Crowdfunding “Way of Life”


way of life 338x480 Crowdfunding Way of Life

5/12/2012 Update: David Driver reached and exceeded the goal one day before the deadline!

There’s less than a week left in David Driver’s Indiegogo drive to raise $20,000 for his feature, “Way of Life.” It’s close — really close. I asked the filmmaker, and personal long-time mentor, what it take to get this far, how does it compare with other fundraising choices, and what’s involved in wrapping it up to ensure a strong finish.

Describe your overall experience of continuing to complete this long-standing project over 8 years. Any key moments, highlights, or turning points?

David Driver There are a lot of turning points. Nothing terribly dramatic, but you are always pursuing elements of a story hoping they will pay off. This particular film took a long time to materialize. There were a lot of false roads to go down before I came to a final idea about how the film would work.

One key moment I had was working with a legendary film artist/doc fixer on another unrelated project. I was working with Nathaniel Dorsky cutting a completely different film. Nick is totally old school. Now in his late 60s, he grew up using flatbeds and rewinds. His films are all shot on 16mm and all silent. So when he is called in to do some fixing he has to work with another editor to run the software. He sits back and dictates how things will be. And dictates is the keyword here; he is incredibly insistent on how things will be. At the time I was working with him, there were a lot of discussions as to why material was cut and what was changing in that particular film, but Nick always won out in the end — for a good reason. There was a clarity of style and keen idea as to identify story elements that he applied to the process.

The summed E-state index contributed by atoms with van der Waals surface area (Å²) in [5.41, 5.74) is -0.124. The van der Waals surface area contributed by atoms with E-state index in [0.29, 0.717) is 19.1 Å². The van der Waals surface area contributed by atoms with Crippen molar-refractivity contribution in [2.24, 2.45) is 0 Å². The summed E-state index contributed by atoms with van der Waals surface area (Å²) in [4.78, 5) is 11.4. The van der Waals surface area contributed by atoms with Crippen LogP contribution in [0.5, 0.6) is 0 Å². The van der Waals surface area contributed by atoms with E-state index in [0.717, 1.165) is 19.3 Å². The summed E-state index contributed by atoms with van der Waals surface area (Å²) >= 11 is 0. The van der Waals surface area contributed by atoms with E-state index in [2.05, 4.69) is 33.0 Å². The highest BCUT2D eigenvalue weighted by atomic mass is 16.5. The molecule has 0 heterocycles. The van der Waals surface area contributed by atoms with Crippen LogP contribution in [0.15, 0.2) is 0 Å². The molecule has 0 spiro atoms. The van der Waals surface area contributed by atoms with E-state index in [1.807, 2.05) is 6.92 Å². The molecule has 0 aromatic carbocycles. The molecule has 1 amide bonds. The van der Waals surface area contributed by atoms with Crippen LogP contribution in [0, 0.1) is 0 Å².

I’ve cut hundreds and hundreds of pieces but the experience totally affected me. It is like one of those situations where you are learning something simply by engaging in this process with someone who is really good at what they do. It’s like it rubs off on you. I gained another layer of editorial perception during that process.

After that, it started to become clear to me how my film would look and feel. “Way of Life” is a slow moving meditative piece that works on a deeply inspirational level. It is one of the most difficult types of film to construct because it is easy to go off the deep end in any direction.

I’m thankful for my time working with a genius like Dorsky and for gaining so much knowledge from that experience. After that, I started to construct the final version of “Way of Life” and present it to peers, audiences and of course my long-time mentor, Ronald Chase. I finally had a clear inspiration for what I wanted the film to be after working with Dorsky but it would still take many months to fashion it into the film it is now. If it were an issue driven piece or a journalistic piece it would have been simpler and faster.

How is this experience with Indiegogo different than other fundraising efforts — online or offline — whether it’s the San Francisco Film Council or people just writing checks?

DD Fundraising is always tons of work. It is never easy. (Grant writing and wooing donors are both a different story.) For “fundraising,” I am saying something that will definitely bring in money; the question is “how much.” Normal fundraising tends to revolve around an event — say a screening or a party or something like that. You go through a lot of effort to get people to a venue, set it up, serve food and drinks, you show your piece and you make a pitch. Sounds simple enough. Then you factor in the idea that 40% of the people you send invites to will answer, and maybe another 40-50% of those who answer will actually show up. There are probably real statistics for this stuff. I’m just talking anecdotally now. At any rate, your event happens and let’s say your event is even “a success.” You get some money and then you start to measure that against the work it took to do the screening and process the checks. You start thinking, “is there an easier way?”